solar to battery to fridge

Do I need a regulator of some sort if running my fridge from the deep cycle battery at the same time 8o watt solar pannel is connected? I have an AGM 120amp deep cycle battery which will be a stand alone and only changed from the solar pannel.
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Reply By: Sand Man (SA) - Saturday, Jan 29, 2011 at 17:59

Saturday, Jan 29, 2011 at 17:59
Yes, you definitely need a regulator.

Solar regulators protect the battery from overcharging.
Without one you run the risk of over voltage also and this will also have an adverse effect on your battery.


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AnswerID: 443457

Reply By: farouk - Saturday, Jan 29, 2011 at 18:45

Saturday, Jan 29, 2011 at 18:45

I remember nearly 20 years ago when I first installed solar I accidentally shorted the regulator and I had to send it back to the dealer in Perth and I was worried about the battery overcharging and their answer was " do not worry about it as with the fridge continually running even on the thermostat and then using battery at night will stop battery from overcharging"

Just keep your eye on the voltage and you will find with a 80 watt panel it will certainly not get to the stage of boiling
AnswerID: 443463

Reply By: Mandrake's Solar Power- Saturday, Jan 29, 2011 at 19:17

Saturday, Jan 29, 2011 at 19:17
An AGM battery will not like 24 Volts being poured into it !!!

Please use a small regulator or have deep pockets for your next battery ..



AnswerID: 443471

Follow Up By: Lex M (Brisbane) - Saturday, Jan 29, 2011 at 22:02

Saturday, Jan 29, 2011 at 22:02
There is no way that an 80 watt solar panel will put 24 Volts into a 120 Ah AGM battery.

Without knowing what type of fridge it's impossible to even guess at the answer to the question.

The safest way is to get a solar regulator.

FollowupID: 715540

Follow Up By: farouk - Sunday, Jan 30, 2011 at 09:03

Sunday, Jan 30, 2011 at 09:03

Being no expert I was always under the impression the solar panel voltage of 18 t0 21v was only achieved under OCV and as soon as you connected it to a battery it would drop to the voltage of the battery.

AGM batteries do have to have a different charging limit to lead acid but that upper limit would not be achieved from 1 x 80 W panel being used to power a car fridge and the requirements of the van as well ie you would only get about 30 amps on a good day out of a 80 watt panel, IF it was a good day, and the fridge would draw if the temp was only about 30 degrees a minumum of 48 amps plus the other requirements so the chances of overcharging of the battery or even getting it up to float is highly unlikely.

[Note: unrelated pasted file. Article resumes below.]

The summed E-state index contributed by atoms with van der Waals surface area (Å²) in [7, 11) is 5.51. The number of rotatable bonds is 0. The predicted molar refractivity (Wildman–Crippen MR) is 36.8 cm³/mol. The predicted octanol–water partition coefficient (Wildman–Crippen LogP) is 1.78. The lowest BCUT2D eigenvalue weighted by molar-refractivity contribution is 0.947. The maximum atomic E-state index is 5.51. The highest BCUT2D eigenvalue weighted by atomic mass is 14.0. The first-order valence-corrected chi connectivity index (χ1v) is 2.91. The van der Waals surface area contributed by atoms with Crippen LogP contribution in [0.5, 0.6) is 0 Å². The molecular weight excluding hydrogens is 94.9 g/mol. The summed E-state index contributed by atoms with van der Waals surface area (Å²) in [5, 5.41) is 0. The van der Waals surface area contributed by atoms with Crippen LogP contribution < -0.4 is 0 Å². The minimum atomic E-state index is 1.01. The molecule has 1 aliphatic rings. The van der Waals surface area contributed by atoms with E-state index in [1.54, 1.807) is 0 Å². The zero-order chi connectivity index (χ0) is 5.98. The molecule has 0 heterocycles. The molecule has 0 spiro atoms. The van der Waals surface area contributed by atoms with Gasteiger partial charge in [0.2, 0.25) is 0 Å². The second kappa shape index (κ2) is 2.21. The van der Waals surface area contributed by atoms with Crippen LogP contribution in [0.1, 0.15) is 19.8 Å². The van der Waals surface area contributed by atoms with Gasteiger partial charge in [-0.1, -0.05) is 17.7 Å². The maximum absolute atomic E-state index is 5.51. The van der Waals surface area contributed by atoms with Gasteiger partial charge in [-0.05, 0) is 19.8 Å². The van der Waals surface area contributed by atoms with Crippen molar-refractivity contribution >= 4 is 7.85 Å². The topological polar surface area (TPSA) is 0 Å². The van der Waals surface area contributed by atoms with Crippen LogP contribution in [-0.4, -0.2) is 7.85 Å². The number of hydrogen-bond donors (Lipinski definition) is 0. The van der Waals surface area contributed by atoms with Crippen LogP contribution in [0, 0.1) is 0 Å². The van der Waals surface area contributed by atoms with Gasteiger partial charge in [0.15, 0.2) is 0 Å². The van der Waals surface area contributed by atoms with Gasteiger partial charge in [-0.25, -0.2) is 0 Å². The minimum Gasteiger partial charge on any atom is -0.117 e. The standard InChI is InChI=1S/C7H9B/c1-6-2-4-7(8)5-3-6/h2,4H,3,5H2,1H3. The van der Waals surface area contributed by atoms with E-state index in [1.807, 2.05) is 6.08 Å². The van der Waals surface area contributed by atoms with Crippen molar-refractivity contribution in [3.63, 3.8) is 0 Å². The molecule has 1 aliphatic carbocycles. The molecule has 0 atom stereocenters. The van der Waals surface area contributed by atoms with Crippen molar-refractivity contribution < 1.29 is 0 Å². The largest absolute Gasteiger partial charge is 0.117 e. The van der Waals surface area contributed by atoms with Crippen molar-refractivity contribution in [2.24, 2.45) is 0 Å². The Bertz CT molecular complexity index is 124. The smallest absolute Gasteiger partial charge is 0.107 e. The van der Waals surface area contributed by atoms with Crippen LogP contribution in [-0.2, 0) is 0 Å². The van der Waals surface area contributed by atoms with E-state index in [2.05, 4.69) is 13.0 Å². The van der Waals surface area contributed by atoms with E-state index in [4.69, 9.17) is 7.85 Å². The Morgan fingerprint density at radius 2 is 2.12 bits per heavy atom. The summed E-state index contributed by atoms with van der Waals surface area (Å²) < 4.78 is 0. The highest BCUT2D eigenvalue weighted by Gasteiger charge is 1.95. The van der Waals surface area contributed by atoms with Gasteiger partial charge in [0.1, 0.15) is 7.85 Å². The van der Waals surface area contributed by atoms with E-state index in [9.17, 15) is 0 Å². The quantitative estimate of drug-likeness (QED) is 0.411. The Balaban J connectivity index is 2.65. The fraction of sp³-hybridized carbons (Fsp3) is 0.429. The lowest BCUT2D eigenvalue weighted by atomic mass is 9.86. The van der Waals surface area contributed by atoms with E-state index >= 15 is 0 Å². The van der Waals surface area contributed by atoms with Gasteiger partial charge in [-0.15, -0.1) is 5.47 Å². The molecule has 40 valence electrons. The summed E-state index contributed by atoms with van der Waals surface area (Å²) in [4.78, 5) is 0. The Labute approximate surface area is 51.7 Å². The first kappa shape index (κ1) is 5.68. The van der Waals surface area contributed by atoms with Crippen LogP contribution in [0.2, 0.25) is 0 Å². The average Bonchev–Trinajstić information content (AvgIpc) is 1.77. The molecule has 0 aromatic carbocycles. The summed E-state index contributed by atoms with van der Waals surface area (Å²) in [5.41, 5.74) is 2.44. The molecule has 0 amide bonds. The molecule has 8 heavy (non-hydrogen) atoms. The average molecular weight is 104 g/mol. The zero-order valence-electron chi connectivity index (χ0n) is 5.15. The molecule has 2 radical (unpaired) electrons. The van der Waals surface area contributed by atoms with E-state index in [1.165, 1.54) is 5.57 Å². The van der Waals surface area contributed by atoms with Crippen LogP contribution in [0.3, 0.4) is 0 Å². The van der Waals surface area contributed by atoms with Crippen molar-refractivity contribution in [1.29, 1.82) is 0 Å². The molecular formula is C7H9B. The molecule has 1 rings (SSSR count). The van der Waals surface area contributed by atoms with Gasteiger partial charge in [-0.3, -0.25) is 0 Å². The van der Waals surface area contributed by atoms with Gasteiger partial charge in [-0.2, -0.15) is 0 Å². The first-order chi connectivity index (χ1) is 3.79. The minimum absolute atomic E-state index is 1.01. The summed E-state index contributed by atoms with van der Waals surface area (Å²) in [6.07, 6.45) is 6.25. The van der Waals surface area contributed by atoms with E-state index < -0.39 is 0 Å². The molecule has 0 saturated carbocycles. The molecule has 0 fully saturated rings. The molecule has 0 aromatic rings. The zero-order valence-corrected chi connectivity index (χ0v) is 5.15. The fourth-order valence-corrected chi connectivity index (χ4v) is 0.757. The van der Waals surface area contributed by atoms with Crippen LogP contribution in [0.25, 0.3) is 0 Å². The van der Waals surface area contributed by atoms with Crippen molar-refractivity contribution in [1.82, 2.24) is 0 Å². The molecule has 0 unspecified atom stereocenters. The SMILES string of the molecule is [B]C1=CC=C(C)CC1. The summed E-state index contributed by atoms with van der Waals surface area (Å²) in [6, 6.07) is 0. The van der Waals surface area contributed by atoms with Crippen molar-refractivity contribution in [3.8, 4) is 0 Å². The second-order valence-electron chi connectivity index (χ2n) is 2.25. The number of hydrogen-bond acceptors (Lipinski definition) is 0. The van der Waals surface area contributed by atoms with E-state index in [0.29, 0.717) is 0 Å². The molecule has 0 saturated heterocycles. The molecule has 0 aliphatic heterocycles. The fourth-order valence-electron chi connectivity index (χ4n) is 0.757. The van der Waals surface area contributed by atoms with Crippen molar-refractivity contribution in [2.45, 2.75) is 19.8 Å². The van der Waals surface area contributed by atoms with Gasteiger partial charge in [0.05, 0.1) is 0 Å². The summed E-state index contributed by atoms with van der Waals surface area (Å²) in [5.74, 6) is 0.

All things being equal I would say fit a regulator if the application is permanent but for a trip away I would certainly not bother, I would just ensure that I monitored the battery .
I will insert here a post which virtually agrees with my theory

"PV panels are "current (amp) devices", so if you connect a 30V panel to a 12V battery, the voltage instantly (and harmlessly) falls to the battery voltage, and you are just pumping amps into the battery. Since 12v is way below the peak power curve of a 30V panel, you will not get full power, but more like the short circuit amps listed on the nameplate.
With an 80W panel, 120AH battery, heavy nighttime loads, and 1 week camping connected only, no controller needed."

FollowupID: 715568

Reply By: Member - Robert R1 (SA) - Sunday, Jan 30, 2011 at 00:35

Sunday, Jan 30, 2011 at 00:35

Many years ago I built a battery charger using an old tv transformer which I rewound and wired through a bridge rectifier. It put out about 21v which is roughly what an 80w panel will put out. Across a 12v battery the charge current was about 6 amps which dropped very quickly to about 3 amps as the battery voltage started rising under charge. (Close to what your panel will do).

Based on that you could get away without a regulator but I wouldn't recommend it. Regulators are pretty cheap these days so you might as well get one and possibly save yourself the drama of an over-cooked battery at an inconvenient time.

AnswerID: 443495

Reply By: Mandrake's Solar Power- Sunday, Jan 30, 2011 at 09:56

Sunday, Jan 30, 2011 at 09:56
Considering his battery is an AGM 120 aH - It probably cost around $300 to 400 ???

Are you guys really willing to advise him NOT to use a voltage controlling device .

For a small investment of $30 a small 8 amp controller will save a lot of later grief .

It also means he can walk away from his campsite without the need to MONITOR the battery ....

I would never recommend NOT using a controller on any panel above 40 Watts...

My 80 Watt panels will reach a short-circuit output of around 24 Volts at times of bright direct sunlight .. even though they are rated at 18 V with a manufacturers short-circuit voltage of 21 Volts ...


AnswerID: 443516

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